How The Labor Market Has Changed For People With Disabilities

Paula MorganContributor

The Labor Market Has Changed for People with Disabilities PEXELS
Even during the best times, men and women with disabilities experience challenges finding and keeping jobs. These challenges can range from insufficient workplace accommodations to difficulty getting transportation and even negative attitudes from managers and coworkers regarding their disability.

Despite only representing about 3 percent of the labor force, the economic fallout from the ongoing COVID-19 pandemic has disproportionately affected workers with disabilities. Prior to the pandemic, individuals with disabilities were being hired for jobs faster than their counterparts without disabilities, which was welcome news that seemed to suggest a closing of the long-standing employment gap. In the first year of the pandemic, however, workers with disabilities lost nearly a million jobs – that is a 20 percent decline, compared to only a 14 percent decline among workers without disabilities.

Recent months have seen some encouraging overall market numbers that would seem to signal an employment rebound. However, these numbers are mostly among high-wage earners, with about 20 percent of workers earning less than $27,000 annually still being unemployed. Unfortunately, many workers with disabilities fall into this category.

While it is still too soon to determine the full impact that the pandemic will have on workers with disabilities, some experts are looking at employment trends seen during the Great Recession to help make predictions and preparations. During the Great Recession, which officially lasted from 2007-2009, approximately 30 million Americans lost their jobs. While most Americans saw job losses plateau by 2010 before a slow market recovery began, declining trends among workers with disabilities continued through 2014, by which point less than 16 percent of adults with disabilities were employed, compared to nearly 60 percent of the overall working-age population.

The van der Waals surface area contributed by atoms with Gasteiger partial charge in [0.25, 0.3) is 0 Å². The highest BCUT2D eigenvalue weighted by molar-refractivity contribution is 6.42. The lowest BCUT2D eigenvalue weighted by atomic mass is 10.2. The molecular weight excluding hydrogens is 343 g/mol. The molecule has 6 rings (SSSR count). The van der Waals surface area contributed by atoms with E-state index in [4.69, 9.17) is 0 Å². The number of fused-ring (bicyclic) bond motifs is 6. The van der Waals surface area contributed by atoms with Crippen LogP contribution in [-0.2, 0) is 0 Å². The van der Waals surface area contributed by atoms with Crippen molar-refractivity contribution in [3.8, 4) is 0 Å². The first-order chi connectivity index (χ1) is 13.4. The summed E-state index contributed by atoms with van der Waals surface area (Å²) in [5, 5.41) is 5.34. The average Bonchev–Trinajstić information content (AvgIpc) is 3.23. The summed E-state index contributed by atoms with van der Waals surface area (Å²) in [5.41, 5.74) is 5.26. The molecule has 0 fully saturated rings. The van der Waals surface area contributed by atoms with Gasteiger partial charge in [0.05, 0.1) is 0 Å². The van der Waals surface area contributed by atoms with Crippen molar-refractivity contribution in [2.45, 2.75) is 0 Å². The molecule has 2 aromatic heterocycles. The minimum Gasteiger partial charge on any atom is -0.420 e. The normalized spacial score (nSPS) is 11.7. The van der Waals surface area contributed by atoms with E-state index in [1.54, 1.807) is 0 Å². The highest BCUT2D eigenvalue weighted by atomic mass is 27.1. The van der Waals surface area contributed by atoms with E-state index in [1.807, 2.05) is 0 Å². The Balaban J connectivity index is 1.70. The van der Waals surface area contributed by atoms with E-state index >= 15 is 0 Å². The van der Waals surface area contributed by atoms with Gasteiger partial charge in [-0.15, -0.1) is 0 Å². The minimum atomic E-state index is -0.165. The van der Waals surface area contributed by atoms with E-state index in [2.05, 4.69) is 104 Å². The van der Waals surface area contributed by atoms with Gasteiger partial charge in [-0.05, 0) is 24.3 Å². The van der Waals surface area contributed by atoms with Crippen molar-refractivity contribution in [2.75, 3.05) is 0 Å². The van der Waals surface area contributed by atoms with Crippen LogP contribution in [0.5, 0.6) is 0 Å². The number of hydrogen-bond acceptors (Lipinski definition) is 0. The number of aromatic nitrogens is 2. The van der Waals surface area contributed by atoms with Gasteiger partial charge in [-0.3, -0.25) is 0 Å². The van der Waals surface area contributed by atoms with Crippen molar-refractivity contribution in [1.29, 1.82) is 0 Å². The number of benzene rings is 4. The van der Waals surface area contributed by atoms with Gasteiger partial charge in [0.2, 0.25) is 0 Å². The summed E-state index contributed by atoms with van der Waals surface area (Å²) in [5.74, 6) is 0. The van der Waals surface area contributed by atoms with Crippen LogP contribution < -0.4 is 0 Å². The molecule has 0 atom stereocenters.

The Great Recession also saw an increase in people applying for Social Security Disability Insurance (SSDI). Applications during this time increased by 28 percent, signaling that many workers with disabilities may have left the labor force prematurely because of the recession. The economic forces that affect the work lives of individuals with disabilities can sometimes be underappreciated in the larger business community, however, the impact is significant.

It’s not all been bad news, though. The pandemic has brought about some changes that have allowed for better inclusion of people with disabilities in the workforce.

One of the biggest of these new developments is the large-scale embrace of remote work. With many employers looking to mitigate health risks by not having their workers all packed tightly into shared office spaces, remote working has become part of a new normal. Workers with disabilities that affect their mobility now do not have to be as concerned about transportation issues, and those who are actively applying for jobs can do so without worrying that their disability will undermine their opportunity to make a good impression with a hiring manager.

Many people with disabilities have reported feeling much more comfortable with a remote working option, and that they feel they face less of a stigma about their health condition.

This past January, President Biden signed an executive order on Ensuring an Equitable Pandemic Response and Recovery. Part of this order’s mission explicitly focused on recognizing those living with disabilities as being disproportionately and negatively impacted by the coronavirus pandemic, and it designated a COVID-19 Health Equity Task Force led by the U.S. Department of Health and Human Services to address some of the social and economic inequities brought on by the pandemic.

There remains plenty of work to be done to achieve equity in the workforce. Employers should take a more proactive role in creating an attractive environment for job candidates with disabilities. They can do this by partnering with advocacy groups like the American Association of People with Disabilities (AAPD) when considering new hires, and by reviewing their job listings and removing or revising any language that could be construed as discriminatory or be off-putting to an applicant with a disability.

For our labor market to fully and truly recover from this latest recession, we must make sure that individuals with disabilities are not left behind. Employers that choose to eventually transition their team members back to full-time office work should take note of their business structure and how it accommodates the needs of employees with disabilities. Everyone, regardless of a disability, deserves the right to pursue fulfilling work to support themselves.

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